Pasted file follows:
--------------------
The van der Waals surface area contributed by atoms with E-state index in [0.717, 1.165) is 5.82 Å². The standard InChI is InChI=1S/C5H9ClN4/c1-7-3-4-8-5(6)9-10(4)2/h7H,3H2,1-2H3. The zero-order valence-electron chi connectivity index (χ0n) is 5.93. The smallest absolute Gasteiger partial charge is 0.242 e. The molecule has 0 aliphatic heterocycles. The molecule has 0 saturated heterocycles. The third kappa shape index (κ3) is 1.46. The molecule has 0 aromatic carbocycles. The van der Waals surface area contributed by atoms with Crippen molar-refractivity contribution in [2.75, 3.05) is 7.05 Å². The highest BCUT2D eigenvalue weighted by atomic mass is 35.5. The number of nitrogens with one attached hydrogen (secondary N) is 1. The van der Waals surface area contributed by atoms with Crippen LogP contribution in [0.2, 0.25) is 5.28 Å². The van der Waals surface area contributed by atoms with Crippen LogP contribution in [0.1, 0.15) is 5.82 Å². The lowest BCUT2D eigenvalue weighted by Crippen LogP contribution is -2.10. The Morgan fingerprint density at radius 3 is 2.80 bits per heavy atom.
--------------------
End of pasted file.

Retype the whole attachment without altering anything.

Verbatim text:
The van der Waals surface area contributed by atoms with E-state index in [0.717, 1.165) is 5.82 Å². The standard InChI is InChI=1S/C5H9ClN4/c1-7-3-4-8-5(6)9-10(4)2/h7H,3H2,1-2H3. The zero-order valence-electron chi connectivity index (χ0n) is 5.93. The smallest absolute Gasteiger partial charge is 0.242 e. The molecule has 0 aliphatic heterocycles. The molecule has 0 saturated heterocycles. The third kappa shape index (κ3) is 1.46. The molecule has 0 aromatic carbocycles. The van der Waals surface area contributed by atoms with Crippen molar-refractivity contribution in [2.75, 3.05) is 7.05 Å². The highest BCUT2D eigenvalue weighted by atomic mass is 35.5. The number of nitrogens with one attached hydrogen (secondary N) is 1. The van der Waals surface area contributed by atoms with Crippen LogP contribution in [0.2, 0.25) is 5.28 Å². The van der Waals surface area contributed by atoms with Crippen LogP contribution in [0.1, 0.15) is 5.82 Å². The lowest BCUT2D eigenvalue weighted by Crippen LogP contribution is -2.10. The Morgan fingerprint density at radius 3 is 2.80 bits per heavy atom.